WP 20161008 006 kl

Contributors and organizers (from left to right):
- Prof. Dr. Fred Harms, Switzerland, Sigmund Freud University Vienna and Vice President of ECF
- Dr. Monika Pirlet-Gottwald, Munich, Vice President ZÄN e.V.
- Dr. Rainer Pawelke, Austria, Vodder Lymph Clinic
- Prof. Dr. Uwe Lange - Kerckhoff-Klinik, chair of internal medicine specializing in rheumatology at the University of Giessen, President DGPMR
- Eitel Vida, Fulda, IPO - International Prevention Organization, -Competence Consulting Net -
- Fred Unrath, IMIN


20161006 123822 kl

The interviewers (from left to right)

- Fred Unrath

- Adriano Trefz


DGPMR abstracts from the University of Giessen Congress Autumn 2016

Dr. Monika Pirlet-Gottwald
Microcirculation disorder in the mesenchymal connective tissue as the cause of pain
The subject of this lecture is mesenchymal interstitial space and its meaning for the extravascular substrate transport and the humoral immune and nervous system. No organ system without mesenchymal tissue!
Collagen fibers, myosin filaments and fibrocytes give this area its structure, buffer systems intercept metabolic end products. Sympathetic and parasympathetic nerve fibers extend into this area, and there are also numerous immunologically active cells here: mast cells, B and T lymphocytes, which are responsible for the formation of immune mediators.
The mesenchymal cells respond to physiologically adequate stimuli with an acceleration of the metabolism and an adjustment to degradation and synthesis. The perfusion of organs is adjusted to the cellular needs through the endothelium-mediated regulation of muscle tone: the distribution of blood in the capillary network is controlled by rhythmic changes in the diameter of arterial and venular vascular sections (vasomotion).
Pathogenic stimuli, excessive strain, chronic muscle contractions, etc. cause an overload of the buffer systems, restrict the range of vascular regulations and subsequently lead to hypoxia and acidosis.
The result is inflammatory reactions, irritations of the nociceptors and pain. “Silent inflammations” are (partly) responsible for the chronicity of pain and also for many diseases of the intermediary metabolism. Poorly perfused tissue areas, such as fascia and ligaments (tendinopathies), are particularly affected.

Physical stimulation, such as used in physical vascular therapy, is an effective way to improve deficient vasomotion phenomena. The improvement of microcirculatory parameters is reflected in improved oxygen utilization and distribution of blood in the capillary network.
The effects are presented and performed using actual patient cases.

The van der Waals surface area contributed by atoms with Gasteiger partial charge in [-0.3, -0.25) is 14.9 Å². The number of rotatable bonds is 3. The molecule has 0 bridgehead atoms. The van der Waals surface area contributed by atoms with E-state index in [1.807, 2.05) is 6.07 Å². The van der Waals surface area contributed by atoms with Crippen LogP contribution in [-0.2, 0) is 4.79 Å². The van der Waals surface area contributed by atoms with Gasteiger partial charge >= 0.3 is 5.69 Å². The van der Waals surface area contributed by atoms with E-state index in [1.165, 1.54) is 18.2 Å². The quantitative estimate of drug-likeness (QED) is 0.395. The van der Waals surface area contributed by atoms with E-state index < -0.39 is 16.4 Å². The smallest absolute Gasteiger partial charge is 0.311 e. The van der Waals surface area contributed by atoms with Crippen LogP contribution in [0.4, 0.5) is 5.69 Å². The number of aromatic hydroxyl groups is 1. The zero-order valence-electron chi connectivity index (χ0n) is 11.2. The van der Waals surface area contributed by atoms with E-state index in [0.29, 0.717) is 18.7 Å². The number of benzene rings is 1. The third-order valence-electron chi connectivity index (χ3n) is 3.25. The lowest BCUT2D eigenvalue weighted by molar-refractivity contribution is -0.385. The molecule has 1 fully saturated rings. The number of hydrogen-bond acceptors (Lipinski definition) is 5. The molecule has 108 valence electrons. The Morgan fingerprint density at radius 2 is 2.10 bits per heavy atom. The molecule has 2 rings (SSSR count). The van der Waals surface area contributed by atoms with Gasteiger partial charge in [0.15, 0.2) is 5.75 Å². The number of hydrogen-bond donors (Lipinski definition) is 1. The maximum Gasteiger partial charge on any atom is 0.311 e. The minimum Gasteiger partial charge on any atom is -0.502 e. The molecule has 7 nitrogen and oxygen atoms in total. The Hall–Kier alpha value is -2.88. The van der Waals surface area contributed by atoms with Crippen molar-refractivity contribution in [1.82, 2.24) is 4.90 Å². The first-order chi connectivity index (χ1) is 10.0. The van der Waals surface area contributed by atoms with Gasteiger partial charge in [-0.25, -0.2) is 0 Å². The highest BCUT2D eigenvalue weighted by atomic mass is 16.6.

Prof. Dr. Fred Harms
Available data for influencing impaired microcirculation and prospects for health management
There is scientific consensus that supportive treatment with electromagnetic fields has a positive effect on blood circulation. In this context, the physiologically relevant cascade involving the formation of a calmodulin (CaM) complex plays a major role. This cascade is modulated by such treatment and, as we know, CaM-dependent cascades are involved in the cell repair processes. It is thought that treatments with electromagnetic fields can speed up the repair of injured and inflamed tissues and reduce pain and swelling much faster. In the meantime, science has been able to establish a direct correlation between BEMER physical vascular therapy and improved microcirculation. The clinical relevance of this therapy has also been demonstrated in numerous diseases such as diabetic foot, peripheral artery occlusive disease, multiple sclerosis-related fatigue and arthritis.
The challenge of chronic diseases: solution microcirculation
Microcirculation includes all transport phenomena in the exchange of substances and the humoral information between the “organ” blood and the parenchyma cells of the other organs, including the cellular and humoral immune response. All processes occur on the interstitial “transit routes for the exchange of substances” at a cellular level in arterioles, venules, capillaries and the initial lymphatic vessels. Based on these factors, microcirculation is the most important functional part of the circulation and its importance for our health is obvious.
Numerous diseases are caused by impairments to the microcirculation, or at least their progression is determined by it. Within microcirculation, the local regulation mechanism of spontaneous, autorhythmic vasomotion in the arterioles and venules in the vicinity of the capillaries, which quasi as pulsatile components influence the mixing phenomena between blood plasma and blood cells and, as a result, the distribution of the blood in the microvascular networks, is of crucial importance. One way to therapeutically influence impaired microcirculation is to restore a “normal”, spontaneous autorhythmic vasomotion frequency, as this is subject to clinically relevant impairment when an organism is under ongoing stress.
When you consider that impaired microcirculation has been identified as a cause of numerous vascular diseases, and the progress of many widespread diseases (type 2 diabetes, cardiovascular diseases, back pain, etc.) is exacerbated by impaired microcirculation, the medical and economic importance becomes clear.


Dr. Pawelke
"Systemic endothelial/lymphatic therapy" by means of systemically active “BEMER physical vascular therapy”
The endothelium is a single layer of cells which lines the interior wall of all vessels (arteries, capillaries, lymph vessels, veins).
The endothelium operates as a biological network system (biological sensor and signaler) in reaction to all internal and external influences and is, amongst other things, responsible for providing energy.